Ty Covalt (left) and David Allen (right) shake hands after signing to play baseball in college at a ceremony at McNary High School on Feb. 6. Covalt will play at Umpqua Community College while Allen witll compete at Pacific University. (KEIZERTIMES/Matt Rawlings)

Less than 8 percent of athletes that played a varsity sport in high school will go onto play in college. That statistic is why this year’s National Signing Day was particularly special for two athletes at McNary.

On Wednesday, Feb. 6, Celtic seniors Tyler Covalt and David Allen each signed their letter of intent to play college baseball in a ceremony at the College and Career Center at McNary High School.

Covalt signed to further his education and baseball career at Umpqua Community College in Roseburg while Allen signed to play with Pacific University in Forest Grove.

Covalt was a first-team all-Greater Valley Conference catcher last season and was one of two team captains for the Celtics.

Allen earned a honorable mention nod as a pitcher and will be McNary’s top arm this spring.

Both players have proven that they can make a big impact on the diamond, but what really makes them standout is their personal character.

“Both David and Tyler are high character guys and good students,” McNary head coach Larry Keeker said. “They represent and exude the characteristics that we really promote here and McNary High School. What I am really most proud of is who they are as people and how they represent our program.”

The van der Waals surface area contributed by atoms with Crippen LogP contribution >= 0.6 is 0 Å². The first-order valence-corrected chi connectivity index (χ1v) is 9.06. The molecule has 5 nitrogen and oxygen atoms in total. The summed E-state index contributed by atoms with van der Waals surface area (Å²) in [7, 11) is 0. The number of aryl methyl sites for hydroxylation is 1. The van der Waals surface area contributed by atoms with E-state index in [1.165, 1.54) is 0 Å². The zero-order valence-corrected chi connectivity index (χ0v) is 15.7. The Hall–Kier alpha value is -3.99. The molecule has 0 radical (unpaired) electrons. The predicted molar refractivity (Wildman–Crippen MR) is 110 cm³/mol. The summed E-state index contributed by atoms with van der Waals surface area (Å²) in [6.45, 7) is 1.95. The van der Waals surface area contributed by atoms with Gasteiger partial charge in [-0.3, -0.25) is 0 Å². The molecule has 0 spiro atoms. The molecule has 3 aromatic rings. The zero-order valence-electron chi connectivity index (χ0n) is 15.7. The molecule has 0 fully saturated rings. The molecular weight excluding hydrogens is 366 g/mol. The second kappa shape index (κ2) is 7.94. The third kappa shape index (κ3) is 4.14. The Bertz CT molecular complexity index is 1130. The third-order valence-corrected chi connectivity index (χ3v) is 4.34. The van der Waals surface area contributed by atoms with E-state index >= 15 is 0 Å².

Covalt — who has played varsity baseball since his freshman year — knew that he wanted to play college baseball since he was a youngster. His journey to UCC, however, ended up being a unique one.

UCC dropped the sport of baseball back in 1985, but announced in January of last year that they were reinstating the program for the 2020 season. Three months after the announcement, the college hired nationally renown NAIA coach Jeremiah Robbins.

Robbins, who is from Roseburg, was the head coach at Lewis-Clark State for six seasons and led the team to three consecutive National Championships in 2015-17.

When Covalt starting looking at colleges, playing for Coach Robbins at Lewis-Clark State was at the top of his list. But Covalt’s mindset shifted when Robbins announced that he was taking over the new program at UCC — especially because Covalt wanted to stay in-state.

“When I found out, I was doing backflips,” Covalt said about Robbins taking over the UCC program.

Having passionate kids with great leadership qualities is integral when starting a program from the ground up, which is why Robbins wanted Covalt to be a part of the building process.

“Behind the plate, (Covalt) has command of the whole field. But his leadership is his biggest asset,” Robbins said. “We think he has a chance to leave a legacy at this program.”

After Robbins offered him a spot on the team, it was an easy decision for Covalt to accept.

“When (Umpqua) said they wanted me, I almost cried. I couldn’t explain the emotions I was feeling,” Covalt said. “I’ve had dreams about this since I was a little kid. I’ve missed school dances to go into the cages and put in work.”